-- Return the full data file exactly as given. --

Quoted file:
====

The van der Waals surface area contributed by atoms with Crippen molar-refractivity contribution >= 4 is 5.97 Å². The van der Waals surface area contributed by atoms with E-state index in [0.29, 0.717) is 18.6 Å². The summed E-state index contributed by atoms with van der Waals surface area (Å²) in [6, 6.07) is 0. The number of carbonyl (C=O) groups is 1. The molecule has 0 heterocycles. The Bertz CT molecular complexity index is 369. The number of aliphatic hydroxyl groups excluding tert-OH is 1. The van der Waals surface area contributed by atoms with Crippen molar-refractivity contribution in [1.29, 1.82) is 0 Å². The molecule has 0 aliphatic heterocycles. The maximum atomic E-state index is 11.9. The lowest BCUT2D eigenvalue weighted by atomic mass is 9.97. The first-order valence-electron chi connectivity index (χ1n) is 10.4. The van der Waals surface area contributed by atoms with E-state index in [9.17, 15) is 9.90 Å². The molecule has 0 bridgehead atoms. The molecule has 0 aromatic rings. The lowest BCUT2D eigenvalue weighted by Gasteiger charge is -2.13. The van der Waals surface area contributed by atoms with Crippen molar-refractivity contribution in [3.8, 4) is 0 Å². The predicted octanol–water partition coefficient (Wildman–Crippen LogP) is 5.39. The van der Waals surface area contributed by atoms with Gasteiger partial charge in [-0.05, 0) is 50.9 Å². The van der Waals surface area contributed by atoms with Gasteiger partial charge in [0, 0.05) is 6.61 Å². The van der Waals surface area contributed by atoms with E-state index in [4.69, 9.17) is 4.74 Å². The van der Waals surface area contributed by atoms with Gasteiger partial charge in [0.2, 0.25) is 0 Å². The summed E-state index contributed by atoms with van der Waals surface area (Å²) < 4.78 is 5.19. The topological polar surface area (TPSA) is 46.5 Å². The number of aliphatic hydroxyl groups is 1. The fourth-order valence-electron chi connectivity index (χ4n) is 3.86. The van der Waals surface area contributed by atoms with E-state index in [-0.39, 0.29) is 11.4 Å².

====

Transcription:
The van der Waals surface area contributed by atoms with Crippen molar-refractivity contribution >= 4 is 5.97 Å². The van der Waals surface area contributed by atoms with E-state index in [0.29, 0.717) is 18.6 Å². The summed E-state index contributed by atoms with van der Waals surface area (Å²) in [6, 6.07) is 0. The number of carbonyl (C=O) groups is 1. The molecule has 0 heterocycles. The Bertz CT molecular complexity index is 369. The number of aliphatic hydroxyl groups excluding tert-OH is 1. The van der Waals surface area contributed by atoms with Crippen molar-refractivity contribution in [1.29, 1.82) is 0 Å². The molecule has 0 aliphatic heterocycles. The maximum atomic E-state index is 11.9. The lowest BCUT2D eigenvalue weighted by atomic mass is 9.97. The first-order valence-electron chi connectivity index (χ1n) is 10.4. The van der Waals surface area contributed by atoms with E-state index in [9.17, 15) is 9.90 Å². The molecule has 0 bridgehead atoms. The molecule has 0 aromatic rings. The lowest BCUT2D eigenvalue weighted by Gasteiger charge is -2.13. The van der Waals surface area contributed by atoms with Crippen molar-refractivity contribution in [3.8, 4) is 0 Å². The predicted octanol–water partition coefficient (Wildman–Crippen LogP) is 5.39. The van der Waals surface area contributed by atoms with Gasteiger partial charge in [-0.05, 0) is 50.9 Å². The van der Waals surface area contributed by atoms with Gasteiger partial charge in [0, 0.05) is 6.61 Å². The van der Waals surface area contributed by atoms with E-state index in [4.69, 9.17) is 4.74 Å². The van der Waals surface area contributed by atoms with Gasteiger partial charge in [0.2, 0.25) is 0 Å². The summed E-state index contributed by atoms with van der Waals surface area (Å²) < 4.78 is 5.19. The topological polar surface area (TPSA) is 46.5 Å². The number of aliphatic hydroxyl groups is 1. The fourth-order valence-electron chi connectivity index (χ4n) is 3.86. The van der Waals surface area contributed by atoms with E-state index in [-0.39, 0.29) is 11.4 Å².